Clearly, Election Day is not the only decisive moment. A great deal is also decided beforehand, for example, who will be a member of the election commission and who can be a candidate. There were cases in 2010 when pressure was put on people to resign from running for office. In some cases, the opposition had no representation in the election commissions. Sometimes the actions were simply grotesque, such as when the Party of Regions tried to be listed first on the ballots in all regions. This gives the impression that the Soviet Union is coming back.
Another problem is that the opposition is weak, unable to propose anything constructive. Everyone is simply trying to look out for their own interests.
The latest polls show the number of supporters of the option “none of the above” is growing. Do you think this is a chance for new political figures to appear on the Ukrainian stage?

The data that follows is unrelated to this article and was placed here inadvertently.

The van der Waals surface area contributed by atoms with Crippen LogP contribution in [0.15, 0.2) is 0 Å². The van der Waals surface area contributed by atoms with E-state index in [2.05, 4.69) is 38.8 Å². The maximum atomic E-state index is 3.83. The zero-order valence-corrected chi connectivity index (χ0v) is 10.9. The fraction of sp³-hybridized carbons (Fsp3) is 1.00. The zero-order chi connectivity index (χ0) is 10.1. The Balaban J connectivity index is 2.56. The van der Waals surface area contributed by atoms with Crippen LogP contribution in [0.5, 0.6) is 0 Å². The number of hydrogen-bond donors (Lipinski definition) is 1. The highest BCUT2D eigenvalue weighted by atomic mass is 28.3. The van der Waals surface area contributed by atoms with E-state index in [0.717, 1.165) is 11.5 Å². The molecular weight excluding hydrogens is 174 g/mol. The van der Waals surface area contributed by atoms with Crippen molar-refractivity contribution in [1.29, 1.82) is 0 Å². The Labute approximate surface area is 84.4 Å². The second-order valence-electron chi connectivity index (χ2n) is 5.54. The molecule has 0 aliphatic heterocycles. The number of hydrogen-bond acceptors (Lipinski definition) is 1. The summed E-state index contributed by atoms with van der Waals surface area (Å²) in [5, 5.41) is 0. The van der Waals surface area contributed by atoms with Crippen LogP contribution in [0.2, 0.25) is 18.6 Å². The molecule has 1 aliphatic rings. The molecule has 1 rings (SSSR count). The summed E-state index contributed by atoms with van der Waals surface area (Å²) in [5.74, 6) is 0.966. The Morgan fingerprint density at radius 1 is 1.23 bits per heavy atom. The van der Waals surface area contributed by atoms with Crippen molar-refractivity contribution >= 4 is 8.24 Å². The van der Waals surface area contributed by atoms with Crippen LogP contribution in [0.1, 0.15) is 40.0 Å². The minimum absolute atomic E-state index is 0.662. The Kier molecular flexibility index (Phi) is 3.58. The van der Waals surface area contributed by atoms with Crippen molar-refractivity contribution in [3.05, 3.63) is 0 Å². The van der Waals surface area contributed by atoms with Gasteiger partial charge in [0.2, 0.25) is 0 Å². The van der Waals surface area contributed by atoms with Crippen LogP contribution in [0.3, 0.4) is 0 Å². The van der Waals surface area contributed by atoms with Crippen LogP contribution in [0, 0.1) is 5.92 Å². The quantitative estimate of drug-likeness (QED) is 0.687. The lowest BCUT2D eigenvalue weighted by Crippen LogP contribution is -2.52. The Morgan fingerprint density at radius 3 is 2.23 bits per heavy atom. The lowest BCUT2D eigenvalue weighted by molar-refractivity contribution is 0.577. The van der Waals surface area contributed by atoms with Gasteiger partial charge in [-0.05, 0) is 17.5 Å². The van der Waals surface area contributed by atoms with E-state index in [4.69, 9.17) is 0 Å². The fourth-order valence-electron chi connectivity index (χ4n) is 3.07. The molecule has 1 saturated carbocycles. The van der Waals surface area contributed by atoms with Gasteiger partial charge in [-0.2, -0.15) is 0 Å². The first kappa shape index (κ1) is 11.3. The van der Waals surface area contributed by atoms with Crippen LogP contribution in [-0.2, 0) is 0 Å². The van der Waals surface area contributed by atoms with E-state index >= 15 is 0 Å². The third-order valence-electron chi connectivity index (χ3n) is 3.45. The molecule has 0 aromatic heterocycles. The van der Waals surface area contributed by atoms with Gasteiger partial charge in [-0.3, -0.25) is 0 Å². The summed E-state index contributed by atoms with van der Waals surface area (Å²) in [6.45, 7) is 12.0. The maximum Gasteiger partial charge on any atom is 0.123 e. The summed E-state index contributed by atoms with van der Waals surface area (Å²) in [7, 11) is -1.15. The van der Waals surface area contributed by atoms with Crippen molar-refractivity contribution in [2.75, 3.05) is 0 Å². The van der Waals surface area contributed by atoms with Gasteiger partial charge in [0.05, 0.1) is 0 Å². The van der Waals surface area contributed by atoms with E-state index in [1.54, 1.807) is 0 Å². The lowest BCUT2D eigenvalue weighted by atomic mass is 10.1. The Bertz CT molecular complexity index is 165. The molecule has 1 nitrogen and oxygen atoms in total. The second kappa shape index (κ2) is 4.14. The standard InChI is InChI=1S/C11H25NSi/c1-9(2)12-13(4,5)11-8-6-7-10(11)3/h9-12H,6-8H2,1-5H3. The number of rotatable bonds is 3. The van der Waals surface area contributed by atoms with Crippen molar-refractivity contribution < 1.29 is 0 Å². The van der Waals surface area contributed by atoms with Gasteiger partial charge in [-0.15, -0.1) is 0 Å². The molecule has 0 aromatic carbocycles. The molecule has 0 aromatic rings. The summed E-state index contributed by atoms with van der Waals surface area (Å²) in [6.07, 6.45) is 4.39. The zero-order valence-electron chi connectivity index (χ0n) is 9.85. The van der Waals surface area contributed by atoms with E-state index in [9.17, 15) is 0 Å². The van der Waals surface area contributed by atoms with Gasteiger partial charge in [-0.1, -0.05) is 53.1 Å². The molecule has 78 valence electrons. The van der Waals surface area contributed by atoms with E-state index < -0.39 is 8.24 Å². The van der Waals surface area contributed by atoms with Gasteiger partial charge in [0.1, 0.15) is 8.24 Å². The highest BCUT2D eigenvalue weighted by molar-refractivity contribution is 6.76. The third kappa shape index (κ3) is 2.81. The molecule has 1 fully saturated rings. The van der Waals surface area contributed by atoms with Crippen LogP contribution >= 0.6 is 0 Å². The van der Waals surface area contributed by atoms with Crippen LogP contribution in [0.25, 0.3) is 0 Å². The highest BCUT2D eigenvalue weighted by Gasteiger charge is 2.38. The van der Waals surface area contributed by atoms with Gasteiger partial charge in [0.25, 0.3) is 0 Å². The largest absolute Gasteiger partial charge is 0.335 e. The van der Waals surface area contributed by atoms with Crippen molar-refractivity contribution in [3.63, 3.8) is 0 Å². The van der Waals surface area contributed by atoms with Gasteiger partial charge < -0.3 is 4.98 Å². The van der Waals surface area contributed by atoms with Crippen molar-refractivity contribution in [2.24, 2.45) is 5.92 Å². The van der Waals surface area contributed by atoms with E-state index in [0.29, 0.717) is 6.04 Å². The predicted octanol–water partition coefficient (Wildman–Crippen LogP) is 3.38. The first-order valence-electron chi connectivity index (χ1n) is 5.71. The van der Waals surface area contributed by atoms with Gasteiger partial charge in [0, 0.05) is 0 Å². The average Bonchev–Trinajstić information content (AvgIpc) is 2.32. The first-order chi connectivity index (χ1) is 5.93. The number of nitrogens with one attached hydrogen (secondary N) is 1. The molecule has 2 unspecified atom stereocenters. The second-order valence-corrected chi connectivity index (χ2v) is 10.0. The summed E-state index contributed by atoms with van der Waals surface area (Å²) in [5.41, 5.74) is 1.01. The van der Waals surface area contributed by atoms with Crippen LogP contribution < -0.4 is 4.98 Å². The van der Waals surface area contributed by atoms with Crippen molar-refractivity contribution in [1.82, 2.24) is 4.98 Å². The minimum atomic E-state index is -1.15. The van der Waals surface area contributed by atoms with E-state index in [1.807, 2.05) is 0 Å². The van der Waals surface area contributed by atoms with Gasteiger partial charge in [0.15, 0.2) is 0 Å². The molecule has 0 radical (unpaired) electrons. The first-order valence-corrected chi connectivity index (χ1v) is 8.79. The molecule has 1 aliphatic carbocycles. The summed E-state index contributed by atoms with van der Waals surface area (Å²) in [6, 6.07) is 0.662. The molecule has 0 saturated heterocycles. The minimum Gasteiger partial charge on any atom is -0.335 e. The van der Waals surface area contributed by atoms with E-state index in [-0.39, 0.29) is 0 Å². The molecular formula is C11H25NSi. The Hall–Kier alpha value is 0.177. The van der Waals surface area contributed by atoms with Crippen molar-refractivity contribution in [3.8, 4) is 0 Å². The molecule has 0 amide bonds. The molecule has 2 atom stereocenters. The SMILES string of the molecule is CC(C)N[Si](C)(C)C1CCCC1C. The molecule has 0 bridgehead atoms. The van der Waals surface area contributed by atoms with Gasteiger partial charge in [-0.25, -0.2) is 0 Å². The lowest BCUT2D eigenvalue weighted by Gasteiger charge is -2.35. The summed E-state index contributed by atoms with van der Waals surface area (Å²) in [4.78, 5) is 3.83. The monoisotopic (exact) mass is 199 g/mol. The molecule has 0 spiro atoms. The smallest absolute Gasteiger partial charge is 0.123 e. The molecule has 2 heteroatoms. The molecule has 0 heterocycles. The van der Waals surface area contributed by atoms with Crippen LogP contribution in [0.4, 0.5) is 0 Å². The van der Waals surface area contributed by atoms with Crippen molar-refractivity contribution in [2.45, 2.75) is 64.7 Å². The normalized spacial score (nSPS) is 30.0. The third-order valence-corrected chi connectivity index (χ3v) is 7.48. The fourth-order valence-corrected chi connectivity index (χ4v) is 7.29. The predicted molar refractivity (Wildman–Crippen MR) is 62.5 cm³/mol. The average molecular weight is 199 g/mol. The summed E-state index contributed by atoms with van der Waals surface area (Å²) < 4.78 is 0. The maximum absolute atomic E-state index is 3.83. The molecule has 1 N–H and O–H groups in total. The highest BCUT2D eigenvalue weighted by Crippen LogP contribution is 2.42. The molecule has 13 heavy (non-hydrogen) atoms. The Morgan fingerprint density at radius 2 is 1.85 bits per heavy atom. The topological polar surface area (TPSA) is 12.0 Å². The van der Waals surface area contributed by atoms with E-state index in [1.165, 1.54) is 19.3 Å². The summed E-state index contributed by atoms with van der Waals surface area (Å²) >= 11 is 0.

From the point of view of legitimization, it is obviously bad that almost 50% of people do not vote at all, while from the 50% who do, 20% vote “none of the above”. What is the legitimacy of the election if a candidate from a constituency with only 50% of people who actually vote, wins with a mere 10% of that vote? This is, of course, a problem of the structure of the electoral system.
As for the possibility of a new political force appearing, we see that there is a chance to win sufficient support for new projects relatively fast. There is this chance because many people are tired of the conflict between the two major players, Yanukovych and Tymoshenko. It is possible that people want to see a different division of the political forces on the political scene. Unfortunately, the nomenklatura is well-rooted in the country, defends its interests well and does not let others come to power.
Nico Lange is Director of the Kyiv office of the Konrad Adenauer Foundation, a German political foundation. He is a specialist in Ukrainian and Eastern European affairs.
Translated by Bogdan Potok